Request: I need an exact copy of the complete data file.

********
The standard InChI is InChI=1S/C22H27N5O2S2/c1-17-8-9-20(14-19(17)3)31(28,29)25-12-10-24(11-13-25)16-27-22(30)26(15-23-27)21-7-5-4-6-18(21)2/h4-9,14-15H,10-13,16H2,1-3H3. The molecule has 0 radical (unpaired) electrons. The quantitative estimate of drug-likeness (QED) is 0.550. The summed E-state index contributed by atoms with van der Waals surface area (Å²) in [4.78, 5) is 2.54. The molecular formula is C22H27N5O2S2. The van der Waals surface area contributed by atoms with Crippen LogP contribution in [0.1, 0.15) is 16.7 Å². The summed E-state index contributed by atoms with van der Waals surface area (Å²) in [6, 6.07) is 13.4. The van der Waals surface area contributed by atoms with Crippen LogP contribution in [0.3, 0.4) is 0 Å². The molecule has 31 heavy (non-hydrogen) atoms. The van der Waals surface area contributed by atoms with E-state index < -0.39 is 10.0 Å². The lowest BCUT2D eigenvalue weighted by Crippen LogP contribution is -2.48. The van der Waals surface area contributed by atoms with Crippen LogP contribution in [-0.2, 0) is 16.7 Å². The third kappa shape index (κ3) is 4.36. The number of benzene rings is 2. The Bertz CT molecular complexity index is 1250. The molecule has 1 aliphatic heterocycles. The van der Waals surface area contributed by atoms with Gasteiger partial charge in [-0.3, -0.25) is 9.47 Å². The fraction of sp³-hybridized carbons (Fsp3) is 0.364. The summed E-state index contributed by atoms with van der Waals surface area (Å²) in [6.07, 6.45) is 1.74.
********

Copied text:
The standard InChI is InChI=1S/C22H27N5O2S2/c1-17-8-9-20(14-19(17)3)31(28,29)25-12-10-24(11-13-25)16-27-22(30)26(15-23-27)21-7-5-4-6-18(21)2/h4-9,14-15H,10-13,16H2,1-3H3. The molecule has 0 radical (unpaired) electrons. The quantitative estimate of drug-likeness (QED) is 0.550. The summed E-state index contributed by atoms with van der Waals surface area (Å²) in [4.78, 5) is 2.54. The molecular formula is C22H27N5O2S2. The van der Waals surface area contributed by atoms with Crippen LogP contribution in [0.1, 0.15) is 16.7 Å². The summed E-state index contributed by atoms with van der Waals surface area (Å²) in [6, 6.07) is 13.4. The van der Waals surface area contributed by atoms with Crippen LogP contribution in [0.3, 0.4) is 0 Å². The molecule has 31 heavy (non-hydrogen) atoms. The van der Waals surface area contributed by atoms with E-state index < -0.39 is 10.0 Å². The lowest BCUT2D eigenvalue weighted by Crippen LogP contribution is -2.48. The van der Waals surface area contributed by atoms with Crippen LogP contribution in [-0.2, 0) is 16.7 Å². The third kappa shape index (κ3) is 4.36. The number of benzene rings is 2. The Bertz CT molecular complexity index is 1250. The molecule has 1 aliphatic heterocycles. The van der Waals surface area contributed by atoms with Gasteiger partial charge in [-0.3, -0.25) is 9.47 Å². The fraction of sp³-hybridized carbons (Fsp3) is 0.364. The summed E-state index contributed by atoms with van der Waals surface area (Å²) in [6.07, 6.45) is 1.74.